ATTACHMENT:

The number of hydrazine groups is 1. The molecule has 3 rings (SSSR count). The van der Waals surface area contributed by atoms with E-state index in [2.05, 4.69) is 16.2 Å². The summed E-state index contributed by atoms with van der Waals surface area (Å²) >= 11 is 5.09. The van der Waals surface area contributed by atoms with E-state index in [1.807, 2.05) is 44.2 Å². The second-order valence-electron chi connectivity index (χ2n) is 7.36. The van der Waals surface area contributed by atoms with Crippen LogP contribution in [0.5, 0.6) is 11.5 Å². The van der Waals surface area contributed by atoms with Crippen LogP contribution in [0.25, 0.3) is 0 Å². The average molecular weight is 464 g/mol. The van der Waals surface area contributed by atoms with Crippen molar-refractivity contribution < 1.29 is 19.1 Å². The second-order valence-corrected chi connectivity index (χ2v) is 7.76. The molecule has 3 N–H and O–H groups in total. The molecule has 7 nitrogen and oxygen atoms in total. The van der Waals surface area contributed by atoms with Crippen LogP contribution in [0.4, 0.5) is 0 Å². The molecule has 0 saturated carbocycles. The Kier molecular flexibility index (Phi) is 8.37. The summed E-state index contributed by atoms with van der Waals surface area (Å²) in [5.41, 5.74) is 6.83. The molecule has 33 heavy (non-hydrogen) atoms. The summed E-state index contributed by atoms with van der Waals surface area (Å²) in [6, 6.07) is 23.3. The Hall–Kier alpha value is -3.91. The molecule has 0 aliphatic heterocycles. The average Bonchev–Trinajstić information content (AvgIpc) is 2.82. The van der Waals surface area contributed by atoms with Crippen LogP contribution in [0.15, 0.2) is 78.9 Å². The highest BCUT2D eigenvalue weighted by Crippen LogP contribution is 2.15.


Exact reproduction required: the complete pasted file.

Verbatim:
The number of hydrazine groups is 1. The molecule has 3 rings (SSSR count). The van der Waals surface area contributed by atoms with E-state index in [2.05, 4.69) is 16.2 Å². The summed E-state index contributed by atoms with van der Waals surface area (Å²) >= 11 is 5.09. The van der Waals surface area contributed by atoms with E-state index in [1.807, 2.05) is 44.2 Å². The second-order valence-electron chi connectivity index (χ2n) is 7.36. The van der Waals surface area contributed by atoms with Crippen LogP contribution in [0.5, 0.6) is 11.5 Å². The van der Waals surface area contributed by atoms with Crippen LogP contribution in [0.25, 0.3) is 0 Å². The average molecular weight is 464 g/mol. The van der Waals surface area contributed by atoms with Crippen molar-refractivity contribution < 1.29 is 19.1 Å². The second-order valence-corrected chi connectivity index (χ2v) is 7.76. The molecule has 3 N–H and O–H groups in total. The molecule has 7 nitrogen and oxygen atoms in total. The van der Waals surface area contributed by atoms with Crippen LogP contribution in [0.4, 0.5) is 0 Å². The molecule has 0 saturated carbocycles. The Kier molecular flexibility index (Phi) is 8.37. The summed E-state index contributed by atoms with van der Waals surface area (Å²) in [5.41, 5.74) is 6.83. The molecule has 33 heavy (non-hydrogen) atoms. The summed E-state index contributed by atoms with van der Waals surface area (Å²) in [6, 6.07) is 23.3. The Hall–Kier alpha value is -3.91. The molecule has 0 aliphatic heterocycles. The average Bonchev–Trinajstić information content (AvgIpc) is 2.82. The van der Waals surface area contributed by atoms with Crippen LogP contribution in [0.15, 0.2) is 78.9 Å². The highest BCUT2D eigenvalue weighted by Crippen LogP contribution is 2.15.